Prof. Daniel Genkin
Daniel Genkin’s research interests are in cryptography and system security. He is interested in both theory and practice with particular interests in side-channel attacks, hardware security, cryptanalysis, secure multiparty computation (MPC), verifiable computation and SNARKS.
He is currently an Assistant Professor at the Department of Electrical Engineering and Computer Science at the University Of Michigan. Before that, he was a Postdoctoral Fellow at the University of Pennsylvania and the University of Maryland, where he was hosted by Prof. Nadia Heninger and Prof. Jonathan Katz. Previously he has been a Ph.D student at the Computer Science Department in the Technion — Israel’s Institute of Technology where he was co-advised by Prof. Yuval Ishai and Prof. Eran Tromer.
Recent transient-execution attacks, such as RIDL, Fallout, and ZombieLoad, demonstrated that attackers can leak information while it transits through microarchitectural buffers. Named Microarchitectural Data Sampling (MDS) by Intel, these attacks are likened to “drinking from the firehose”, as the attacker has little control over what data is observed and from what origin. Unable to prevent the buffers from leaking, Intel issued countermeasures via microcode updates that overwrite the buffers when the CPU changes security domains.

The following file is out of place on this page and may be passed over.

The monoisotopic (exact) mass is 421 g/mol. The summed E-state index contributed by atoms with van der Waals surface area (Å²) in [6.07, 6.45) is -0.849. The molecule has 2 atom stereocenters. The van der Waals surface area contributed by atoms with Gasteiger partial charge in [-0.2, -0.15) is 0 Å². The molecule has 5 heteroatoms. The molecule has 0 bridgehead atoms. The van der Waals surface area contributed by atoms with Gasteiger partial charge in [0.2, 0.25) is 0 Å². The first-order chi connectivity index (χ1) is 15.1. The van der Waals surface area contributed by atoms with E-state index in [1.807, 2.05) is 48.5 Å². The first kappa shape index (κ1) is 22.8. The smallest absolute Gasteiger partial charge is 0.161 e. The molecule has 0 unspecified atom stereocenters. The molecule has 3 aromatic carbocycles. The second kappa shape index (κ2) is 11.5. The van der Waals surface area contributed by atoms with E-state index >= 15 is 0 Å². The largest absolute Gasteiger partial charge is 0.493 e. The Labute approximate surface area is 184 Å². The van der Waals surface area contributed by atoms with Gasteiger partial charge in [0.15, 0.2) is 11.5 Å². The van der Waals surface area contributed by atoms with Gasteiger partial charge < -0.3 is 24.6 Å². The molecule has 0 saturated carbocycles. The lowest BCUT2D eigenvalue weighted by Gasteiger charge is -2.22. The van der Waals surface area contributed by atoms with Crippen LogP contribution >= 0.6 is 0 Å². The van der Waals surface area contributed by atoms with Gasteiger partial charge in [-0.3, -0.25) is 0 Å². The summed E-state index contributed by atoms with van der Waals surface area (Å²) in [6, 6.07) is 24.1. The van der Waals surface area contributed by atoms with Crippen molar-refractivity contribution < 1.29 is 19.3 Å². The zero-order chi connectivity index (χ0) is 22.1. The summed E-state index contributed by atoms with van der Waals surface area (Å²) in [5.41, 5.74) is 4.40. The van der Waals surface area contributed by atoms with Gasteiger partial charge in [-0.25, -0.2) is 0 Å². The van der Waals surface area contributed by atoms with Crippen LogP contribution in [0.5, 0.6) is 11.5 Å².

In this talk we present CacheOut, a new microarchitectural attack that is capable of bypassing Intel’s buffer overwrite countermeasures. We observe that as data is being evicted from the CPU’s L1 cache, it is often transferred back to the leaky CPU buffers where it can be recovered by the attacker. CacheOut improves over previous MDS attacks by allowing the attacker to choose which data to leak from the CPU’s L1 cache, as well as which part of a cache line to leak. We demonstrate that CacheOut can leak information across multiple security boundaries, including those between processes, virtual machines, user and kernel space, and from SGX enclaves.